I don't know that Lewis Lepnick frequents this site and who cares about a review of a product that has not been in production for about fifteen years, and there are people that prefer all kinds of colorations...
No, I don't think the hyperbole has ended. Sometimes components are so similar that it is very dificult to distinguish them without a certain amount of verbosity. Ironically, this may often exaggerate the differences between the components.
There's also a certain amount of entertainment value in the writing as the authors express their individual personality and style of writing. Over time, we become familiar with a certain reviewer's preferences and biases and adjust our own perception of the review accordingly.
I think that a lot of us don't take as much out of review as the reviewer puts into it. I would distill the review above as an opinion that the Levinson is a bit warmer than the Krell (which I may or may not agree with upon my own listening evaluation). Anything beyond that is the eloquence of the reviewer. We use reviews for general direction, not for gospel truth.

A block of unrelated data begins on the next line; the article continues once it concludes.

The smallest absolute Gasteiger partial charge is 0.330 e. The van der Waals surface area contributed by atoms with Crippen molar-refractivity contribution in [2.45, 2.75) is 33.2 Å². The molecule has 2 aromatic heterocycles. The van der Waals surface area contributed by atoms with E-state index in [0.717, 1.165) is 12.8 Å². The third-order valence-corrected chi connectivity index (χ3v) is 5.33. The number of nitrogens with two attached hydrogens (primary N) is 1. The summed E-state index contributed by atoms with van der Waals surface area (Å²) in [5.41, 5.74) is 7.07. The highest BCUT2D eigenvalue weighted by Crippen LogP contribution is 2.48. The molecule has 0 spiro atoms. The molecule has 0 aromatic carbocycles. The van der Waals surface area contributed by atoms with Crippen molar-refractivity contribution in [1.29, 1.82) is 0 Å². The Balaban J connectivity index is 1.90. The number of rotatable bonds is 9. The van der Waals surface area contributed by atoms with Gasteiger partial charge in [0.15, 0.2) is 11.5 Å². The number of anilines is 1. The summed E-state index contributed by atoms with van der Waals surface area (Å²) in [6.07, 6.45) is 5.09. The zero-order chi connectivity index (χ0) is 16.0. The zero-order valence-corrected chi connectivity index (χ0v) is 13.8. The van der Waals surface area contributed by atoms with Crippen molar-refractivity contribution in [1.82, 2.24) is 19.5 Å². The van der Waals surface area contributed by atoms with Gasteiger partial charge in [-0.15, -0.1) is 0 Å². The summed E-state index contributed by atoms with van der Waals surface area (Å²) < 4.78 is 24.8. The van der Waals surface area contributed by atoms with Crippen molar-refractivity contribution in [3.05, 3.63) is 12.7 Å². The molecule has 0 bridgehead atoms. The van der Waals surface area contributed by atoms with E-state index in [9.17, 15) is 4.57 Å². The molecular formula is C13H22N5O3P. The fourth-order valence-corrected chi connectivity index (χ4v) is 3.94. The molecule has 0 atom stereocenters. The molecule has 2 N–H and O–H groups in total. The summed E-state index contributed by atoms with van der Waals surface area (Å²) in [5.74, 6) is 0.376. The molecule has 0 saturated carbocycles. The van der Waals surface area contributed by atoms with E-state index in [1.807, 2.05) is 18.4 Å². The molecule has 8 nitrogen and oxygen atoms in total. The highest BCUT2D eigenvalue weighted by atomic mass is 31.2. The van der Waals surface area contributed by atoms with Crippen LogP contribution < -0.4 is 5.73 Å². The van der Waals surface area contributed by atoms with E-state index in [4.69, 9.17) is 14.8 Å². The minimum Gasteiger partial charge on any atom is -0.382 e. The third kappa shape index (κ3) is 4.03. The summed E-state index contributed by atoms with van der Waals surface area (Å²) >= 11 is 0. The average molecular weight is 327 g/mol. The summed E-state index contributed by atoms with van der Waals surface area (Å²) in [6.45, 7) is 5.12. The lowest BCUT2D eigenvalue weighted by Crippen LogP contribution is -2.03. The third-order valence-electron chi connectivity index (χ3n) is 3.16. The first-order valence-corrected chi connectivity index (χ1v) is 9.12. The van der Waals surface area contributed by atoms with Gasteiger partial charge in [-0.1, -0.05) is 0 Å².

The language of audiophiles is fairly well understood as it has developed over many years. I refer to terms like "sounstaging" or "imaging" or even some of them more subjective terms like "warm" or "clinical". Reviewers build on these basic terms although I do think that sometimes it travels too far into the realm of subjectivity and validity then becomes difficult. If I ask a store to direct me to a sopeaker with good "imaging", I feel comfortable that what he might present to me for audition will have that characteristic. However, God knows what would be put before me if I asked for a pre-amp with "musical honesty".
So enjoy the reviews, but don't get too hung up on them.
This seems like a good post for Mrtennis to get involved in. Are you lurking out there MrT?.